Use the electronic application package found on the "Parent Announcement" page on the NIH Office of Extramural Research website at

The NIDCD and the NIH encourage you to describe your research in terms that are easily understood by reviewers, scientists, Congress, and the public. Communicate the intent and value of your research by using clear and succinct language in titles, abstracts, and statements of public health relevance in your NIH grant application. Once funded, these parts of your application are available to Congress and the public via the NIH's RePORTER website.

For writing examples and tips, see the Grants Process Overview section on the NIH website at

Remember to work closely with your institution's sponsored research office as you develop your application. Once you apply, be certain that you see your submitted application in your NIH eRA Commons account.

Should you have problems in submitting, contact NIH Grants Information staff by e-mail at


What happens after I apply? Where does my application go?

After you successfully submit your application, it is assigned to both an initial review group, called a study section, and to an NIH Institute. The assignment is based on the scientific emphasis of the proposed research, as well as the expertise in each study section. Assignment to a study section is independent of assignment to an Institute.

The Scientific Review Officer of the study section then assigns your application to reviewers. These reviewers will evaluate your application to determine:

  • Significance of the problem addressed
  • Experience of the investigator
  • Level of innovation
  • Appropriateness of approach
  • Scientific environment

If your proposal is deemed to be in the upper half of the applications received, the application will be given an impact score. It may also receive a percentile score based upon its scientific merit and how it ranks within the larger group of applications reviewed in that group. Principal investigators can retrieve a summary statement of their review comments and scores from the NIH eRA Commons.

Scored applications receive a second level of review by the NDCD Advisory Council. The council is a committee of scientists and knowledgeable public members who provide the NIDCD with programmatic and policy advice about its programs. NIDCD council members evaluate the fairness and appropriateness of an initial review and provide additional advice to the NIDCD staff. Once the NIDCD council approves an application, the NIDCD makes final funding decisions based on scientific merit, program relevance, and available funds.

Of the grants submitted to the NIDCD in one year, typically about one-quarter are funded.

Note: Funding of grants is based upon merit and relevance, not upon any predetermined allocation to a program area.


How long does the process take?

The typical grant application takes at least nine months from the time the application is received until the grant award is made. For fellowship applications, the process often takes less time.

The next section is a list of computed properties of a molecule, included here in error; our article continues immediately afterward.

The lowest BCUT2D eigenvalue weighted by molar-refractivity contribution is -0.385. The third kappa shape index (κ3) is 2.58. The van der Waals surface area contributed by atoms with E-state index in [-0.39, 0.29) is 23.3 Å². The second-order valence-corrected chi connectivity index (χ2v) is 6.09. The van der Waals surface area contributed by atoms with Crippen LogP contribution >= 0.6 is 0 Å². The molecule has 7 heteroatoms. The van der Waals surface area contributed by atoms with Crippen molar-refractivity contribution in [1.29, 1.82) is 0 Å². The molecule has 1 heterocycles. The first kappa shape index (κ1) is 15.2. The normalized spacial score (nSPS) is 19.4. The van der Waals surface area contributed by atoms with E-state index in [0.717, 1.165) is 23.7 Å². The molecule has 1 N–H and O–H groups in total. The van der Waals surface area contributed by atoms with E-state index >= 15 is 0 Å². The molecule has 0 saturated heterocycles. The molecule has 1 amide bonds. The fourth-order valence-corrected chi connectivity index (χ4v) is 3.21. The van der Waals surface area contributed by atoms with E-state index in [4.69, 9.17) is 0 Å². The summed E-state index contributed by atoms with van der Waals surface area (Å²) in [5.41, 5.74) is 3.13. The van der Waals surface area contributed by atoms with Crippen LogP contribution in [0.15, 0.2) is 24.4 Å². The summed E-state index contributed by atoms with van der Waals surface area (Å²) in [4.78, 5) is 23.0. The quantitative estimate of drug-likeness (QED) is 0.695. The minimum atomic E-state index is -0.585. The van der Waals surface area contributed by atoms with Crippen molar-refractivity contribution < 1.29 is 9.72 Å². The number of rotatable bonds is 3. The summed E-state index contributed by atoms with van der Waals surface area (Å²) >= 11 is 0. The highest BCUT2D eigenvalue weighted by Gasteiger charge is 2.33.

What training and career development mechanisms are available?

The NIDCD offers several training programs, including those listed below.

Ruth L. Kirschstein National Research Service Awards (F31/F32)

Provides up to five years of predoctoral support or up to three years of postdoctoral support.

Mentored Clinical Scientist Development Award (K08/K23)

Fosters the development of highly promising clinician-scientists into independent investigators who integrate fundamental research or patient-oriented research into their clinical practice.

Research Career Transition Award (K99/R00)

Provides dual-phase support to nurture postdoctoral-level scholars to the independent investigator stage.

For more information about the full spectrum of training program opportunities and eligibility requirements, read Launching Your NIDCD Research Career, available in print and on the NIDCD website.


Who can I contact at the NIDCD for guidance?

The Division of Scientific Programs manages the extramural research and the research training portfolios of grants and contracts for the NIDCD. Whatever your level of training need or career stage, there is a scientific program officer who can be a key resource for you. The following scientific program officers are available to assist you:

Scientific Program Staff

Judith A. Cooper, Ph.D.

Deputy Director
Amy M. Donahue, Ph.D.

Hearing and Balance

Janet Cyr, Ph.D.

Presbycusis, noise-induced hearing loss, peripheral auditory/vestibular system

Amy Donahue, Ph.D.

Psychoacoustics, cochlear mechanics, cochlear implants, clinical assessment and management

Nancy L. Freeman, Ph.D.

Cellular regeneration, development, transduction

Christopher Platt, Ph.D.
Central auditory and vestibular pathways, temporal bone

Roger Miller, Ph.D.
Biomedical engineering, neural prostheses, tinnitus

Bracie Watson, Ph.D.

Genetics, otitis media, immune-mediated ear diseases

Clinical Trials

Gordon Hughes, M.D.

Epidemiology and Statistics

Howard J. Hoffman, M.A.


Judith A. Cooper, Ph.D.

Voice and Speech

Lana Shekim, Ph.D.

Taste and Smell

Susan Sullivan, Ph.D.

Special Grants Programs

Small Grant (R03)
Bracie Watson, Ph.D.

AREA Grant (R15)
Christopher Platt, Ph.D.

High Impact/Exploratory Grant (R21)
Nancy Freeman, Ph.D.

Research Core Centers (P30)
Christopher Platt, Ph.D.

Clinical Research Center (P50)
Lana Shekim, Ph.D.

Training and Career Development (F, T, K)
Daniel A. Sklare, Ph.D.

Small Business Innovation Research/ Small Business Technology Transfer
Roger L. Miller, Ph.D.